One of the problems with new technologies is the issues of “over-hyping”. This normally occurs when the level of excitement exceeds realism, and claims are exagerated by analysts, journalists, and profiteers. In the ’80s and ’90s a prime example of this was the hype around AI, alongside taxpayer-funded grandiose research plans such as Japan’s “Fifth Generation Computer Project” and the UK’s “Alvey Programme” (although the US decided instead to fund a “Star Wars” programme – the jury is still out on which nation got the best ROI). Although “expert systems” and “knowledge-based systems” advanced the state of the art, they did not lead to widespread machine intelligence (or arrest any increase in automated stupidity). Funding dried up, the IT world returned to SQL and C/C++, and commercial rule-based development systems continued to evolve, albeit at a less frenetic pace, whilst addressing more mundane “business rule” problems.
Fast forward 2 decades, and the CEP industry is now in a similar situation to the AI industry. Analysts are getting excited, Wall Street has adopted the idea [*1], signal processing software specialists are saying that they were right all along, and even senior business people can understand the benefits and rationale of real-time event processing outside of the restrictions of sequential BPEL-type thinking. Is CEP in for a “fall” like AI did?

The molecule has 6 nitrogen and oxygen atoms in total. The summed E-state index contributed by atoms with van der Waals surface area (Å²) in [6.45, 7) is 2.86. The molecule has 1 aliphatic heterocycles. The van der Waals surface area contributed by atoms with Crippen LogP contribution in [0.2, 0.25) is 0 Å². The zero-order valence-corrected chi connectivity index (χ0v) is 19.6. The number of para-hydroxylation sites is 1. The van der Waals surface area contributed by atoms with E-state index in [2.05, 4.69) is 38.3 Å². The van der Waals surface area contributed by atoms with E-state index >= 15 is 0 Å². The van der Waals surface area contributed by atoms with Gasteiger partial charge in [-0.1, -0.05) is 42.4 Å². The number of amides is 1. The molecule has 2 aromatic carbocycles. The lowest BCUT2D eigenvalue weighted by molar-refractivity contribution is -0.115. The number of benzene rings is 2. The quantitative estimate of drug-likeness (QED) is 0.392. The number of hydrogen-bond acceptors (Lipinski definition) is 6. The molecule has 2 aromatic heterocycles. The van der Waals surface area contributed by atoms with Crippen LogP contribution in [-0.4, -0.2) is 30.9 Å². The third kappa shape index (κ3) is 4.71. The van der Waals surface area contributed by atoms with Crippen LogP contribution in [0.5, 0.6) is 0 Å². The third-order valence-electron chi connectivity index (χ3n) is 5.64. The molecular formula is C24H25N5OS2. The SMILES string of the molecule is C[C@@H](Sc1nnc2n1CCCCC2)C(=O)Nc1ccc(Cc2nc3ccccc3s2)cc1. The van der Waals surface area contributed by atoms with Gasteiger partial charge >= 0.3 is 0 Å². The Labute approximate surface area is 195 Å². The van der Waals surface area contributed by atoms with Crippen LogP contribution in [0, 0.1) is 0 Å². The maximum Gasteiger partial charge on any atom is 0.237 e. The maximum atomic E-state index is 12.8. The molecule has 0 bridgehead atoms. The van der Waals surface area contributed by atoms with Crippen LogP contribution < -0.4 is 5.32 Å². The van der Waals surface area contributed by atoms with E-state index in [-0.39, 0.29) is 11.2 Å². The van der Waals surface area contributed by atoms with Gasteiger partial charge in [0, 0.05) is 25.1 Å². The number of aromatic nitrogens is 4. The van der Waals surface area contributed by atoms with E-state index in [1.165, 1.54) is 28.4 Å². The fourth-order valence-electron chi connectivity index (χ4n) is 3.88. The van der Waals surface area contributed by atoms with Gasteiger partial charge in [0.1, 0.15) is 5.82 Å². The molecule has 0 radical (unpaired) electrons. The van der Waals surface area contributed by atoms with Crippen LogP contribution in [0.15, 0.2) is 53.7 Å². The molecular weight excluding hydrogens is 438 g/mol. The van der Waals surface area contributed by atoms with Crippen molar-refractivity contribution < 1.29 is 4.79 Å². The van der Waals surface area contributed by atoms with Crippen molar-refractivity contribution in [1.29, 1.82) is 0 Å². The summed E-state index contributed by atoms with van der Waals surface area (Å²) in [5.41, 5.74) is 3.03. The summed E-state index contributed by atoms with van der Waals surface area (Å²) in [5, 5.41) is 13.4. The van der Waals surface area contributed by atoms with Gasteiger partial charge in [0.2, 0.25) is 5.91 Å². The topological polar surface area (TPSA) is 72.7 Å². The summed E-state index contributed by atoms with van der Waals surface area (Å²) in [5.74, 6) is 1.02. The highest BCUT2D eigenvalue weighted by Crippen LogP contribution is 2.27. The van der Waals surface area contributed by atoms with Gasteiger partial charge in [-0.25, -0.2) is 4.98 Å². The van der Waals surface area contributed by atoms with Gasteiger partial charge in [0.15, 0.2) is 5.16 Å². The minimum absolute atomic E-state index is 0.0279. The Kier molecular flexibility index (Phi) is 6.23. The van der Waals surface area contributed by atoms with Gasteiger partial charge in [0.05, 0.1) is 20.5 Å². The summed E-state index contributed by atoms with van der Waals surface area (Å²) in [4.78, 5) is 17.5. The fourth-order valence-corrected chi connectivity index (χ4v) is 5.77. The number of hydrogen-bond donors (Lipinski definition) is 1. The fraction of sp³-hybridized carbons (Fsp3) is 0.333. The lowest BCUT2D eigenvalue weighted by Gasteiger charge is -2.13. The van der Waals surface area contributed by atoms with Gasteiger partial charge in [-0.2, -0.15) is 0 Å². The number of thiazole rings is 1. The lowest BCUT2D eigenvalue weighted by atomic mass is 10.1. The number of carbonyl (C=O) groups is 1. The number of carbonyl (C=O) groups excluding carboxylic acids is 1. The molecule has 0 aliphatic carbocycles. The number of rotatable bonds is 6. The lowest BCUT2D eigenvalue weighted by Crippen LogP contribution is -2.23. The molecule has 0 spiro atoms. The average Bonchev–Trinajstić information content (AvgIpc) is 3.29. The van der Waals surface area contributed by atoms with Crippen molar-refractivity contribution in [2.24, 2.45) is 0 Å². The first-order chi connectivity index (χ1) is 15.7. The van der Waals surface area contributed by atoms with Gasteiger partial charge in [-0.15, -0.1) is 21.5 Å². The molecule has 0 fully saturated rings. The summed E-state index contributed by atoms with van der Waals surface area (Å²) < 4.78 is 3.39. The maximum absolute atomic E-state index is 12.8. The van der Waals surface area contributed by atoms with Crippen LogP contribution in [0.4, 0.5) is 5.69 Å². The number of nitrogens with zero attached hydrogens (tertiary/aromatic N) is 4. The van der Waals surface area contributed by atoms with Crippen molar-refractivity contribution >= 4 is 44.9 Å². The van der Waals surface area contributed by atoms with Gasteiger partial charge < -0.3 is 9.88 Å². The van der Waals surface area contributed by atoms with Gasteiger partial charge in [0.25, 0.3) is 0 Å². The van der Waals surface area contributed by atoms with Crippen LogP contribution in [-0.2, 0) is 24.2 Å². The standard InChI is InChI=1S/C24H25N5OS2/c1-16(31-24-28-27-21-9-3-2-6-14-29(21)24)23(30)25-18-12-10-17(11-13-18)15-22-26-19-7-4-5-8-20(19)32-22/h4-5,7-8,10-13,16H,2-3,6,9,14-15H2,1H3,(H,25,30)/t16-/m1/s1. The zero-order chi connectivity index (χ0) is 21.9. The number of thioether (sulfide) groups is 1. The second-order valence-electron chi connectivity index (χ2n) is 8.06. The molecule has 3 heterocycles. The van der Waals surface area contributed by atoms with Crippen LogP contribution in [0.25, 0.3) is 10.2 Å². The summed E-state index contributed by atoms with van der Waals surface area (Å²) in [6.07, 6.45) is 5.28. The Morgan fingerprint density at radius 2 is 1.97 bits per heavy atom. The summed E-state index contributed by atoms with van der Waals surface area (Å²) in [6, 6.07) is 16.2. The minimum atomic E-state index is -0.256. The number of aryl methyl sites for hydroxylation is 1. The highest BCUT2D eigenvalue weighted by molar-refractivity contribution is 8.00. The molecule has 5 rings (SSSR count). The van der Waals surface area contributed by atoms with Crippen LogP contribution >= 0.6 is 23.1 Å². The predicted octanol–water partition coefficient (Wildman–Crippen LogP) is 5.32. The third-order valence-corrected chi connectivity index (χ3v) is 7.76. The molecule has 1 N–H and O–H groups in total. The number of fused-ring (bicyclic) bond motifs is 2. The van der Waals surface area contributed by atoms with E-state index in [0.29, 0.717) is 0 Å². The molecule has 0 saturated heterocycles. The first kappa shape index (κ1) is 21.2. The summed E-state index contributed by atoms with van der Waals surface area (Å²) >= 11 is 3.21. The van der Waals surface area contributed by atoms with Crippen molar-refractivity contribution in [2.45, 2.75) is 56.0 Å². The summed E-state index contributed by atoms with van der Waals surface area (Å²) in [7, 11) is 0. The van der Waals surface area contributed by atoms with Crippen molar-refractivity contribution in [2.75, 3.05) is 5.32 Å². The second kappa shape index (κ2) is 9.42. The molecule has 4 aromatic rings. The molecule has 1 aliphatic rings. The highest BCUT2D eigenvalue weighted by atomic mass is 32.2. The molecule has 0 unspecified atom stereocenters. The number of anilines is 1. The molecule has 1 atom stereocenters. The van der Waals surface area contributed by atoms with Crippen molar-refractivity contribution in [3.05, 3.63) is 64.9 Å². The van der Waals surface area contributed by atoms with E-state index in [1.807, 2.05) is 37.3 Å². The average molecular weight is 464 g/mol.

The answer, I believe, is “no”. For starters, there are no huge government R&D programs or taxpayer bets being placed on the technology, fuelled by hype-filled justifications. Secondly, the technology is not promising something that it hasn’t already delivered. Thirdly, the technology and tools use adaptations of existing, tried and tested techniques [*2]. And are for the most part supported by existing standards. Fourthly, you don’t need a PhD [*3] to understand how CEP works, or how it applies to real-time business scenarios.
Indeed, CEP is still relatively unknown compared to BPM and SOA. But it stands well on its own 2 legs, without any help from the hype-ers.
 Tools like TIBCO BusinessEvents use common standards – in our case a standard class model, state model, production rule engine, and middleware connections from the SOA world.
 Lucky for me – but no doubt there are research topics available for advancing areas in CEP…